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marketplace. To students of religion, this work may illuminate Scientology and Confucianism in a manner that may not be attained by studying either religion in isolation. Finally, for Scientologists around the globe, this work reveals yet another dimension of the ancient foundations underlying the religious worldview that provides for them the critical answers to their questions of ultimate concern. In respect to the second set of questions, which focus on the substantive issues of the study, a few words should initially be dedicated to expressing the big picture of what this study sets about to accomplish and how I propose to bridge what appears to be two very different religions. As with any other venture, the critical first moves are to determine, first, precisely where one wishes to go (the objective/thesis) and, secondly, how one thinks s/he might get there (the strategy/methodology). In this case, the objective was to clearly and convincingly demonstrate a broad conceptual relationship between Scientology and Confucianism. The strategy was evident from preliminary work that the connection between these religions was in the domain of conceptual content: how the adherents of both traditions comprehended their respective worlds and how they believed they could transcend their mundane existence in it. The tactical plan of the strategy was to find corresponding conceptual features throughout multiple aspects of each religion and, through comparative analysis, bridge a robust connection between the two. What emerges from this strategy is a fascinating common model underlying both religions. The form is simple: the universe is composed of two basic elements, one that is non-physical and one physical. All aspects of reality are defined within this context: the composition of the universe and all life in it including human. The non-physical element 3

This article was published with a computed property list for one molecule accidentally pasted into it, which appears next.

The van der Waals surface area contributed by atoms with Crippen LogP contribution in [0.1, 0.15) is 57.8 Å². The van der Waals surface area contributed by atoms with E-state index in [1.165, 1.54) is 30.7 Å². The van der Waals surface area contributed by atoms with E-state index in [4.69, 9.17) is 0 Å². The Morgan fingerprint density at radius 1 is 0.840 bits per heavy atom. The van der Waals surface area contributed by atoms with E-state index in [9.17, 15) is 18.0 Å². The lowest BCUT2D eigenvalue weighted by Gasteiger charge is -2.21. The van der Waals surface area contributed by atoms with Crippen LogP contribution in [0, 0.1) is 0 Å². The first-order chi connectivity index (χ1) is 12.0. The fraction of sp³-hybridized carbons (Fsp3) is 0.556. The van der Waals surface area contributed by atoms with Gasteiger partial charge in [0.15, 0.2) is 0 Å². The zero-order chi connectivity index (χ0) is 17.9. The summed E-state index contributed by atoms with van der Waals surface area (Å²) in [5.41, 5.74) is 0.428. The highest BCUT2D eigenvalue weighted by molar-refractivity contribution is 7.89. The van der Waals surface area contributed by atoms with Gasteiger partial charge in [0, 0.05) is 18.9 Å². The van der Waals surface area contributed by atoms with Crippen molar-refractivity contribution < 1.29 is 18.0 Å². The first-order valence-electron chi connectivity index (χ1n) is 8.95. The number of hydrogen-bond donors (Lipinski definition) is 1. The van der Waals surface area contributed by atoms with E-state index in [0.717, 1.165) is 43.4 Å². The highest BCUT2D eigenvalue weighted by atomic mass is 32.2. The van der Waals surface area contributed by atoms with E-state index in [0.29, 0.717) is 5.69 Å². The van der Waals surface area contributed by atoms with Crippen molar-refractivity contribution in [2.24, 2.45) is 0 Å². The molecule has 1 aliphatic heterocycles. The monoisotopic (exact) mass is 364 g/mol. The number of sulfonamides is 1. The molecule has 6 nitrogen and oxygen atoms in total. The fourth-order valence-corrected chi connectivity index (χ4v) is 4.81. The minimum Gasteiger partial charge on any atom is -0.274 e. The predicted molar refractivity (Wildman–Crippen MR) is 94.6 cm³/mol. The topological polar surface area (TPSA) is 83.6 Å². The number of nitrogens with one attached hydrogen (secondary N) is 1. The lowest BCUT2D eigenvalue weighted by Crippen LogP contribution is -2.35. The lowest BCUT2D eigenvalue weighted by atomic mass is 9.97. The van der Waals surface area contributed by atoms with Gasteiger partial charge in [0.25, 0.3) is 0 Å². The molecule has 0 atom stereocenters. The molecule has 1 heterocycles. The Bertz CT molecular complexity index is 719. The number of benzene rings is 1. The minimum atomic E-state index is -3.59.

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is associated with ultimate power, order and benevolence while the physical provides the form onto which its benevolent counterpart can fuse into and operate. A consequence of this arrangement is that the benevolent component in the human is prevented from fully actualizing due to its intermingling with its unpurified physical part, which for the human, manifests as erroneous or evil behavior. This predicament is solved by corrective rituals that purify the physical component and concomitantly restores the humans full cosmic awareness and ability. Without doubt, contrasts do exist and these are noted in the study. The most apparent of these is the presence of a reincarnation theme in Scientology. However, it will be obvious that even this aspect, which may seem significant, is peripheral to the larger cosmic format that these religions share. Returning to the substantive issues of the study, a brief overview of Hubbards thinking may be a helpful next step. Hubbards venture begins as a theory of the mind described in his book, Dianetics: The Modern Science of Mental Health, published in 1950. This best selling book inspired individuals to form groups to apply Hubbards therapeutic technique called auditing. In the following year, he added a spiritual dimension to his earlier thesis, a combined theory that formed a new religious idea that he called Scientology. 2 In 1954, the year in which the first Church of Scientology was established, Hubbard gave a series of presentations, titled the Phoenix Lectures, explaining what Scientology was and how he had discovered it. During one such lecture titled Scientology, its General Background, Hubbard spoke at length of the significance that eastern religious thinking played in the formulation of his new religion. Suggesting a 2 Ibid. 5. 4